The Berkeley School Board unanimously approved a new policy requiring that all BUSD middle and high schools provide free menstrual products in all girls’ and gender-neutral restrooms. It requires also that such products be provided in at least one girls’ or gender-neutral restroom at each elementary school.
The policy, approved at the November 29 Board meeting, applies far more broadly than the new state law, approved last October when Gov. Brown signed AB 10. The state law requires free menstrual products in 50% of the restrooms in any public school that serves grades from 6 through 12 if at least 40% of its students are below the poverty threshold. Berkeley’s policy applies to all schools in the District and includes access in the elementary schools.
A lack of access to feminine hygiene products causes girls to “often miss or leave school,” according to the report of the Board’s Policy Subcommittee in the Board meeting agenda packet. The report noted that a student who misses 30 minutes of instruction more than three times in a school year faces penalties as a “truant” under state law.
Among advocates of the policy were Berkeley High students, including junior class Vice President Rachel Alper, who wrote in a Berkeleyside op-ed: “Nobody would disagree that school bathrooms need to stock products as necessary as toilet paper, soap, and paper towels and that a failure to do so imposes barriers to learning. A search for a pad or tampon can cause a student to lose valuable class time or suffer extreme embarrassment.”
The Policy Subcommittee report also noted the early age at which menstruation can begin and the high proportion of females who are caught without needed supplies when their periods begin unexpectedly:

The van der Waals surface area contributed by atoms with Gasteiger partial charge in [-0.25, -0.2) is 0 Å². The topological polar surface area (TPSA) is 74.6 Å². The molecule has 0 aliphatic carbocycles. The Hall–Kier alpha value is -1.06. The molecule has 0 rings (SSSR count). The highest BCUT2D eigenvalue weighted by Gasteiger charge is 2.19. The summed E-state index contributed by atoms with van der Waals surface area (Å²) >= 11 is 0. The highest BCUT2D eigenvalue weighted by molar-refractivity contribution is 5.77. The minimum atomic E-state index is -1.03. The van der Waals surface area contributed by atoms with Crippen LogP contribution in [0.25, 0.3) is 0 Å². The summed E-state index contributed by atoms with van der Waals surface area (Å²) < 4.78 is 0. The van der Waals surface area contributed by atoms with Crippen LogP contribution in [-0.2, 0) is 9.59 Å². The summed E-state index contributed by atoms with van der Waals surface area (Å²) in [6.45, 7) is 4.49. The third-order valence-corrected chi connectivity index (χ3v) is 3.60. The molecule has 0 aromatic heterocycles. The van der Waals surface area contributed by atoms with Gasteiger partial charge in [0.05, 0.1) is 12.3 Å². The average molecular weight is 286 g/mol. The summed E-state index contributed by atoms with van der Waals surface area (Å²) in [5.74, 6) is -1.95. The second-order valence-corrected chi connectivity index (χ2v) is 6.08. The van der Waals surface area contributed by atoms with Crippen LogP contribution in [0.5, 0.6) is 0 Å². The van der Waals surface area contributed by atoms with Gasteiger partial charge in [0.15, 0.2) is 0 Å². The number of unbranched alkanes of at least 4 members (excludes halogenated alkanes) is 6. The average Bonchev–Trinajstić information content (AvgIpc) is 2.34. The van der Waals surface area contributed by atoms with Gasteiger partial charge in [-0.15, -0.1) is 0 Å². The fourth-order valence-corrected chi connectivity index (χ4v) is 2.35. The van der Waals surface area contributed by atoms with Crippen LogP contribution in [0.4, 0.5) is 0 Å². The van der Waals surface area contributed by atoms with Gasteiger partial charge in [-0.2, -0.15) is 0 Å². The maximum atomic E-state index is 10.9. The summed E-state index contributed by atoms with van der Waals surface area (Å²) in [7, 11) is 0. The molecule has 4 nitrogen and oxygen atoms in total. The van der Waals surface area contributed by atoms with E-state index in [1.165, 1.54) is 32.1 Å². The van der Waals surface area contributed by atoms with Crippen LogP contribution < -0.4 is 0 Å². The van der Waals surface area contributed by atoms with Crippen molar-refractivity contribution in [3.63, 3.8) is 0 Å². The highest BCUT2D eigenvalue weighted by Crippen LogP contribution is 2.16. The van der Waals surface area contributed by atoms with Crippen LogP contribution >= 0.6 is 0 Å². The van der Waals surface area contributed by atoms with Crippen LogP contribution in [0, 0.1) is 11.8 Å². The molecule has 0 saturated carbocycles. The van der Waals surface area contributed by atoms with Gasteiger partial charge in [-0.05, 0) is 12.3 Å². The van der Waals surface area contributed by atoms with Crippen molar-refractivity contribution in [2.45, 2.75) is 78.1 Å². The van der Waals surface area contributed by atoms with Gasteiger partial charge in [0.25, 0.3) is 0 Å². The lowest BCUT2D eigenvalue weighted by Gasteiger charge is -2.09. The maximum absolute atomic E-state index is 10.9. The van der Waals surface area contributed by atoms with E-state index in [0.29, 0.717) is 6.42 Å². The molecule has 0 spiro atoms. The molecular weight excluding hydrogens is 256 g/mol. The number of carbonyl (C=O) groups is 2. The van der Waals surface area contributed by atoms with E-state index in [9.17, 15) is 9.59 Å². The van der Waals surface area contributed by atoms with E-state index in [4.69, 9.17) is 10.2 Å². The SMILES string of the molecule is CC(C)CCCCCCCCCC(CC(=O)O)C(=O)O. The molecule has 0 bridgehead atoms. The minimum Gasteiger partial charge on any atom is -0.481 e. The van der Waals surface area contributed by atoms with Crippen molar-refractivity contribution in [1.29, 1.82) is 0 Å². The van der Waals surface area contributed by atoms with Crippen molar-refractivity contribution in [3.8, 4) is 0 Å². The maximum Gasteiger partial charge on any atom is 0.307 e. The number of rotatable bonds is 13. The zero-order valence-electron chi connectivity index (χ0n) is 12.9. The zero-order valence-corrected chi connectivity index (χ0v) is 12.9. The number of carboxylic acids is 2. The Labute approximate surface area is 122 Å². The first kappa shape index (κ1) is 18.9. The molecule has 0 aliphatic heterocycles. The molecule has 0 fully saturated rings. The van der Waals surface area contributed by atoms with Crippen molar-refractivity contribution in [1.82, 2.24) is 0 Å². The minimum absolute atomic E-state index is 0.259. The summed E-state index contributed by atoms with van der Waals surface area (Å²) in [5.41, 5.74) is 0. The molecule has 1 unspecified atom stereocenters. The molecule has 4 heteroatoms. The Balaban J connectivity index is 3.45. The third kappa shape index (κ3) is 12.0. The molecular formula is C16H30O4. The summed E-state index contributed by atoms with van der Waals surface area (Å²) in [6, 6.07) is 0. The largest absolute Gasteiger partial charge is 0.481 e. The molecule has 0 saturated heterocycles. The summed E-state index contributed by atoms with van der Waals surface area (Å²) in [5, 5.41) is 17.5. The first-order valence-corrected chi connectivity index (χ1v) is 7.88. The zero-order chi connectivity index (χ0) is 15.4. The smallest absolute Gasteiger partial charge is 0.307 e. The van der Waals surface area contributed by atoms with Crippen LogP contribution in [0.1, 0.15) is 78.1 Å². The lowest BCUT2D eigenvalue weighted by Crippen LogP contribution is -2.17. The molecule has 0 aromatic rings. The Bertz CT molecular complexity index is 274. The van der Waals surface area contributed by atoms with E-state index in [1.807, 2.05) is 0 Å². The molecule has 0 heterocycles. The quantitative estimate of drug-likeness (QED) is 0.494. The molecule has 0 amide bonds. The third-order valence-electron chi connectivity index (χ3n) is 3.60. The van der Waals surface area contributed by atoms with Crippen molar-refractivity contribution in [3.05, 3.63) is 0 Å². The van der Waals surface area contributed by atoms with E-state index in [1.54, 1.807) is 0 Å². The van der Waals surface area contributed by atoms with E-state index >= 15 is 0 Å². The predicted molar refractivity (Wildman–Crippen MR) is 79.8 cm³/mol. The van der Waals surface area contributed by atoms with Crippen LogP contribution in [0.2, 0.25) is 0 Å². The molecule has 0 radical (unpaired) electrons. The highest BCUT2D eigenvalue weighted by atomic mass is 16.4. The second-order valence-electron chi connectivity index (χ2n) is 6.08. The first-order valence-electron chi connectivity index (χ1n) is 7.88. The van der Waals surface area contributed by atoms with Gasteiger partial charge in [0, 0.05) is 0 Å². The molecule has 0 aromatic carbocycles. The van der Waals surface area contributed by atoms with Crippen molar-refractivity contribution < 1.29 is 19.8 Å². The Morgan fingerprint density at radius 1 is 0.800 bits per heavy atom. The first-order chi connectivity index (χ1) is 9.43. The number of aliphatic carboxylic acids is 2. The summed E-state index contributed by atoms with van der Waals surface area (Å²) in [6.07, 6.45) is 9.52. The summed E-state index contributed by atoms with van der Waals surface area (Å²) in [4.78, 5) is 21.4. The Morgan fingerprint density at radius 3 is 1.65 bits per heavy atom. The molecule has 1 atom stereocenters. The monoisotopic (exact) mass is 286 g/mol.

“The average onset of menstruation is about 12.5 years old for all girls, and it is even earlier for black girls. Some girls get their periods at a significantly younger age.
“A national survey of women in the U.S. showed that 86% of females had experienced starting their period unexpectedly without the supplies they need.”
The Subcommittee acknowledged that many BUSD schools make menstrual products available in the school office or health center, but concluded that such access is not satisfactory. The new policy, the Subcommittee said, “will reduce stigma; provide ready access to menstrual products for students without the traditional embarrassment of asking for supplies; and will reduce tardies or absences for students on their periods. It will also ensure that students who cannot afford to buy menstrual products will not go without these basic necessities while at school.”
The Policy Subcommittee report and the new policy can be accessed under item 10.10 in the Board’s online agenda packet.